Despite being the most popular and used content management system (CMS) in the world, WordPress is far from perfect. Although you can contact the technical support for all kinds of WordPress errors, the support is not always timely.
Along with smaller and common WordPress errors that you face with the platform, you may at times encounter a critical error that can potentially jeopardise your website’s performance considerably.
Addressing the critical error as quickly as possible is vital for your website, and let’s see how you can do it.
What Is A Critical Error In WordPress?
A critical error in WordPress is an error that prevents the site’s codes from running as needed to make it work properly.
It could be a memory issue or corrupt WordPress core files. If you have used an automated WordPress installer, the email would be the same that you have given for your WordPress hosting account.
When this error happens in your website hosted with WordPress, the following message shows up saying check your site admin email inbox:
This message can be seen on all WordPress sites using WP 5.2 or above.
How Does A Critical Error Happen In WordPress?
For a website to work correctly, its codes, plugins, and other scripts must work smoothly. When any of this stops working, a cascade of errors might occur in the background preventing files from loading. This stops the website from working.
There could be several reasons for a WordPress critical error to happen. It might range from a custom code you installed on your site to a plugin malfunctioning to conflicts between plugins.
Regardless of the issue, you can follow any of the methods below to fix the critical error.
How To Fix The Critical Error In WordPress?
The following methods will help you fix the critical error message:
Find The Critical Error Email From WordPress
When a critical error occurs, WordPress users get an email from wordpress hosting provider explaining the error and a link that lets them log in to the WordPress dashboard running on recovery mode.
Analyze Why The Error Occurred
One of the best ways to understand why this happened is to analyze what you were doing before the issue.
Some of the things you may have done to cause the error are:
- Deleting or installing a plugin
- Deactivating or activating a plugin
- Uploading, activating, or deactivating a site theme
- Making changes to web hosting
- Updating the PHP version
- Updating through FTP
If you have done any of it, try undoing it. This will reverse the critical error most of the time.
Deactivate Your Current Theme
Deactivating your current theme and going with the default theme are the best ways to reverse the critical error if it is caused by a conflict in your website theme. You need to have access to the WordPress admin area.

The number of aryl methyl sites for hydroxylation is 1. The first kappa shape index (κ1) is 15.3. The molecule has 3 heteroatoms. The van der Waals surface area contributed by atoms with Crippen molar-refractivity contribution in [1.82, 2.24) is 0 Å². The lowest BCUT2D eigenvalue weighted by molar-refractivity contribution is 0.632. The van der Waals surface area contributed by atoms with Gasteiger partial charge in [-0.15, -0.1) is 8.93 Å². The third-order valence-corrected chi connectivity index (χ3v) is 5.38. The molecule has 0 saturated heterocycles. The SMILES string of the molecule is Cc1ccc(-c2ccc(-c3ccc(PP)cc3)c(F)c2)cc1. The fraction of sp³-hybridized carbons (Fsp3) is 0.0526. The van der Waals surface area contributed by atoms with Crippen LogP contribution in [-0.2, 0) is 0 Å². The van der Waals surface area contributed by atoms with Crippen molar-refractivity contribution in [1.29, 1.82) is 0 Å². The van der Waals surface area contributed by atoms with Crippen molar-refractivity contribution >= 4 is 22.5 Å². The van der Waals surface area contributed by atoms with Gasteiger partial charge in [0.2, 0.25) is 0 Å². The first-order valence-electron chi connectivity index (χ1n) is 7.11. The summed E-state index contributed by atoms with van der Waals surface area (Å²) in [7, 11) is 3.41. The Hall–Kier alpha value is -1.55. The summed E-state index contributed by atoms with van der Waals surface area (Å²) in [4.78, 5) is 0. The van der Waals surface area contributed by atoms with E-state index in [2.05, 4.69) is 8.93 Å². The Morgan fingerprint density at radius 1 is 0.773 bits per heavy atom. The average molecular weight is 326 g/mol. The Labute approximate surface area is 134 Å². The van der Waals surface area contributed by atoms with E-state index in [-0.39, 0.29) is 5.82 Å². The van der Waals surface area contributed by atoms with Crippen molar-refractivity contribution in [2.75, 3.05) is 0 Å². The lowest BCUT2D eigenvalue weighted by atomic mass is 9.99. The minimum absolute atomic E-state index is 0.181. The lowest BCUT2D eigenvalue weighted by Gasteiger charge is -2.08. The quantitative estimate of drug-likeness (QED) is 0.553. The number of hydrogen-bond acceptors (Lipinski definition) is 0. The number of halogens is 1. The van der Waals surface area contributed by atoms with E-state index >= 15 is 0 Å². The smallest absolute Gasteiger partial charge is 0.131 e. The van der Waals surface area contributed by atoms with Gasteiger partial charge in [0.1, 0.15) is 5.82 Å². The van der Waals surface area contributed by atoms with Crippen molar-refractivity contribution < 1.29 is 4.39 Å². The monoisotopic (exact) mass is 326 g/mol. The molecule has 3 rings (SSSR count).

Follow these steps to do it:
Step #1: Use FTP to log in to your website.
Step#2: Find your current theme by following this path – wp-content -> theme -> name-of-theme.
Step #3: Rename the current theme. For example, change the theme-name to theme-name-changed-due-to-error.
Step #4: Refresh your website to see if it is working.
If the site does not work, then you know it is not an issue with the theme. Go back to your theme and reverse the theme name to the default name.
Disable All Plugins
Now that you know it’s not an issue of theme, the next suspect is the plugins. You can either disable all the plugins at once or disable them individually.
Here are the steps to disable the plugins all at once:
Step #1: Use FTP to log in to your website.
Step#2: Find your plugin folder inside the folder named wp-content.
Step #3: Now, rename the folder to plugin-name-disabled to disable your site’s plugins.
Step #4: Refresh the site to see if the site is back to working. If the issue persists, you know that it is not a plugin issue.
If your website is working again, you can confirm that one of the plugins was causing this. Therefore, you need to start enabling each plugin to see which was causing the issue.
Also, don’t forget to change the folder name to the default name when you have finished sorting the issue out. If you are not able to do that, try getting help from WordPress plugin developers.
Go Back To The Previous Site Backup
Once you have found that an update causes the issue, the best way to deal with it is to fall back to the previous version of the backup you have or the platform.
Similarly, you can access the past versions of the plugins from the plugin page hosted under Development Changelog.
Carefully Inspect The Error Log
Another way to understand the critical error is to look for the error logs on your site. To do this, log in to your site using FTP and check for the error logs.
If that is not working out for you, you can look for the error using the WP debug mode.
To do this, first sign in to your site with the help of FTP or File Manager. Now locate the wp-config.php file hosted within the root folder of WordPress.
After locating the file, open it in a text editor and look for the following lines:
You need to now replace the false with true and save it. Upon refreshing your website, you can see many more errors in the platform. From analyzing this, you can reach a conclusive inference as to what caused the critical error.
Once done with the same, change the values back to the defaults on the WP debug log. You can visit the dedebugging support page on WordPress to learn more about it.
If you can access the backend of your website, you may check the site health tool to see what’s ailing your site.
The WordPress critical error can be fixed using any of the methods mentioned above. However, you need to be wary of doing it yourself if you aren’t sure about it. In such instances, you can contact your WordPress hosting provider to help you out or check WordPress forums for help.
Alternatively, you can also hire a web developer with experience working with WordPress.